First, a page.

Silence of the Lambs (Part I)): Troop Contributors

When slandered for allegedly spreading the HIV/AIDS virus in their host countries, most representatives of countries contributing troops to UN peacekeeping forces kept quiet, giving the impression of implicit agreement. Some may have thought it wise to let it pass, as it was the last meeting of the Council with the participation of the outgoing U.S. Ambassador Richard Holbrooke, who had an impressive tenure and an embarrassing exit. He seemed like a spoiled man who was upset because he didn't get all his marbles, thus losing some on the way out. Without giving any supporting evidence, he was "disappointed" at the contributing countries, "disappointed" at the UN Secretariat for not preventing the spread of the disease. Only one representative stood up. Kamalesh Sharma, India's Permanent Representative, questioned the slander and the official implication that his country's troops had anything to do with HIV/AIDS. They were peacekeepers -- neither doctors nor patients. It was important that they should be medically cleared before being assigned to the field, which is now being done, particularly because every peacekeeping resolution since last year calls for avoiding the spread of AIDS.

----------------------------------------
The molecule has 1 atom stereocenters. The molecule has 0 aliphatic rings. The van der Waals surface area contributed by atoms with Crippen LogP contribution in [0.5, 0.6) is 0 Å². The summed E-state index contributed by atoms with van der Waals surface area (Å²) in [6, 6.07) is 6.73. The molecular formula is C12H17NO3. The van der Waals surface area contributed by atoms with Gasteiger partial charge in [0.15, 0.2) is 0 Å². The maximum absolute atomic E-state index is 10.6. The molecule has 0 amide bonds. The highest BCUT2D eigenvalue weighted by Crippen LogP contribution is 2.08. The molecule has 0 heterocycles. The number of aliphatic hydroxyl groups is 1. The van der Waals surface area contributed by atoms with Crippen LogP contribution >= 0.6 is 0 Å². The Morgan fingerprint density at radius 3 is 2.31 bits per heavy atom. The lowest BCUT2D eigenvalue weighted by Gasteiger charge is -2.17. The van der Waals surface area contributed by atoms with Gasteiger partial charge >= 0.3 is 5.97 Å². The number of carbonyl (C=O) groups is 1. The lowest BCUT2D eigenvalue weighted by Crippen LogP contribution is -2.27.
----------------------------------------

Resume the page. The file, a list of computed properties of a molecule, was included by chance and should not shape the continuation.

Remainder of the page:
With the exception of the articulate Indian, delegates of other countries, including fairly influential ones, mumbled some vague statements of agreement in principle and objections in practice, or something in between. Even the new Under-Secretary-General for Peacekeeping seemed willing to join the bandwagon without questioning the obvious slander to the UN image and to troops of his own country, France. Maybe he knows better. Maybe we should know? If troops are spreading HIV/AIDS, it is crucial to announce these cases and take specific firm measures, holding every country accountable for its culprits. If not, stand up and speak out.